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Daily News Blog

08
Jul

With 400,000 Malaria Deaths Worldwide, Insect Resistance to Mosquito Pesticides Calls for Urgent Need to Shift to Alternative Management Strategies

(Beyond Pesticides, July 8, 2020) Efforts to control the transmission of malaria are encountering a big, though predictable, problem: the mosquitoes that transmit malaria are developing resistance to at least five of the insecticides that have been central to limiting transmission of the disease. A study released in late June reveals a dramatic increase in resistance to pyrethroid insecticides and DDT across sub-Saharan Africa. This signals the failure of a mainstay chemical approach to the spread of malarial mosquitoes; this same problem — resistance — is happening with chemical management of agricultural pests and weeds, and with antibiotics to treat human bacterial infections. This study underscores a point Beyond Pesticides has made repeatedly: resistance to pesticides (whether insecticides, herbicides, biocides, fungicides, or medical antibiotics) is nearly inevitable. The solution to containing the spread of malaria lies not in the use of more and different chemicals, but in nontoxic approaches that respect nature and ecological balance.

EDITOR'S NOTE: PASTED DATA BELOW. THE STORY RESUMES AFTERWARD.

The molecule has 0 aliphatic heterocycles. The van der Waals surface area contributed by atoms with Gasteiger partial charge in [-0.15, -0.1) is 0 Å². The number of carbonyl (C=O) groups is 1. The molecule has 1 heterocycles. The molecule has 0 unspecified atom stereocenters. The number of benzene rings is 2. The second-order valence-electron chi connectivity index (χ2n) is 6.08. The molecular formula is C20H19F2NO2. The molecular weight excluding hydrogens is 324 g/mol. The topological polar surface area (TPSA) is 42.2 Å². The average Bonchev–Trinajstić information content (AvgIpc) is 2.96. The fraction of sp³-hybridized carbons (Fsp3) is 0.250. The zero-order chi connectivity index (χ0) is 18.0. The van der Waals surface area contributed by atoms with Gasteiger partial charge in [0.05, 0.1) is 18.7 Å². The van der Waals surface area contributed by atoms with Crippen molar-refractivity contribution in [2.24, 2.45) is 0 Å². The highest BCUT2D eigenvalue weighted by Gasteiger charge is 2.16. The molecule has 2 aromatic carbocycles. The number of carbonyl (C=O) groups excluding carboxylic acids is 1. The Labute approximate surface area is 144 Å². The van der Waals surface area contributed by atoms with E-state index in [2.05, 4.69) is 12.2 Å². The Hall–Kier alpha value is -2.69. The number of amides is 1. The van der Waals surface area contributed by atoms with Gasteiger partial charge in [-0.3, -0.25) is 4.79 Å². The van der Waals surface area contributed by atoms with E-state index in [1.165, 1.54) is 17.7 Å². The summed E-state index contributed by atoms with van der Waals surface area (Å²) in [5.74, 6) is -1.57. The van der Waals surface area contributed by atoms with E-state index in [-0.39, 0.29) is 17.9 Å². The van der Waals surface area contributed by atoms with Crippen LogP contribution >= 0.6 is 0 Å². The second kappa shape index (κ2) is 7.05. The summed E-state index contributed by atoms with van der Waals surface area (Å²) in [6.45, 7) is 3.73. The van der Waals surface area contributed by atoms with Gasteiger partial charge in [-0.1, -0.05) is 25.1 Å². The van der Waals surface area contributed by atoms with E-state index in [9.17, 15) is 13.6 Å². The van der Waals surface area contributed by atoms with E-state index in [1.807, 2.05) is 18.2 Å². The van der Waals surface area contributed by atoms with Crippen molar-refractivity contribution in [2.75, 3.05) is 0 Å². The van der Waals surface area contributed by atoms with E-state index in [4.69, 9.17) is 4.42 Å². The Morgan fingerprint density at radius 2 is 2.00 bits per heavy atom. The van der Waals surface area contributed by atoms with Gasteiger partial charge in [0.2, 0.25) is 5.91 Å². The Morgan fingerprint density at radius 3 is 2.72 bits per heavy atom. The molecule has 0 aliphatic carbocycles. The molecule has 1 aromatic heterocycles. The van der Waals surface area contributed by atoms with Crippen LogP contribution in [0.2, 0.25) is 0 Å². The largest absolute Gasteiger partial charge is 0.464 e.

Malaria is a sometimes deadly disease caused by female Anopheles mosquitoes infected with any of four varieties of the Plasmodium parasite. The disease kills roughly 400,000 people annually, with half that mortality in sub-Saharan Africa. The U.S. sees approximately 2,000 cases of malaria annually, primarily in people returning from countries in south Asia and sub-Saharan Africa that deal with consistent malaria threats.